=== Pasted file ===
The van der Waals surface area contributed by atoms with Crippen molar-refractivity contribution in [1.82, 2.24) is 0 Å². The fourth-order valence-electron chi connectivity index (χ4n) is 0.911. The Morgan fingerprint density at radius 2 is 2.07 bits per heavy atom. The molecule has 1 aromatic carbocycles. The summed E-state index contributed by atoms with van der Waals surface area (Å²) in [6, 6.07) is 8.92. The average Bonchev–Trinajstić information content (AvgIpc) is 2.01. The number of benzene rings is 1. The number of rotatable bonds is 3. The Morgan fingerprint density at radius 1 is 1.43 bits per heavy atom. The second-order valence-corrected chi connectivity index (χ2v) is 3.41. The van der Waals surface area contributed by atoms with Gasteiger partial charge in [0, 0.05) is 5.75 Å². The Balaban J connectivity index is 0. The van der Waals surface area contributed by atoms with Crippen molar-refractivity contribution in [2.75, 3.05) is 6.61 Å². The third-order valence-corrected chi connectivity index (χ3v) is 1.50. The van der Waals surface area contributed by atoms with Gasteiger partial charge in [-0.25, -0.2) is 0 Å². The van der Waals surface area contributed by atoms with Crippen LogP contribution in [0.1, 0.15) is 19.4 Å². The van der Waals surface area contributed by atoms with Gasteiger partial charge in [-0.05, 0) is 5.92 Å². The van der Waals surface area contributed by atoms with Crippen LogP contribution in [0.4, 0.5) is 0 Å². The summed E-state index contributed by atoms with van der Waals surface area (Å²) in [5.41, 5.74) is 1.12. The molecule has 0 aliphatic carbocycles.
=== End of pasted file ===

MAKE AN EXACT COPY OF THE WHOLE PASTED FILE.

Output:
The van der Waals surface area contributed by atoms with Crippen molar-refractivity contribution in [1.82, 2.24) is 0 Å². The fourth-order valence-electron chi connectivity index (χ4n) is 0.911. The Morgan fingerprint density at radius 2 is 2.07 bits per heavy atom. The molecule has 1 aromatic carbocycles. The summed E-state index contributed by atoms with van der Waals surface area (Å²) in [6, 6.07) is 8.92. The average Bonchev–Trinajstić information content (AvgIpc) is 2.01. The number of benzene rings is 1. The number of rotatable bonds is 3. The Morgan fingerprint density at radius 1 is 1.43 bits per heavy atom. The second-order valence-corrected chi connectivity index (χ2v) is 3.41. The van der Waals surface area contributed by atoms with Gasteiger partial charge in [0, 0.05) is 5.75 Å². The Balaban J connectivity index is 0. The van der Waals surface area contributed by atoms with Crippen molar-refractivity contribution in [2.75, 3.05) is 6.61 Å². The third-order valence-corrected chi connectivity index (χ3v) is 1.50. The van der Waals surface area contributed by atoms with Gasteiger partial charge in [-0.25, -0.2) is 0 Å². The van der Waals surface area contributed by atoms with Crippen LogP contribution in [0.1, 0.15) is 19.4 Å². The van der Waals surface area contributed by atoms with Gasteiger partial charge in [-0.05, 0) is 5.92 Å². The van der Waals surface area contributed by atoms with Crippen LogP contribution in [0.4, 0.5) is 0 Å². The summed E-state index contributed by atoms with van der Waals surface area (Å²) in [5.41, 5.74) is 1.12. The molecule has 0 aliphatic carbocycles.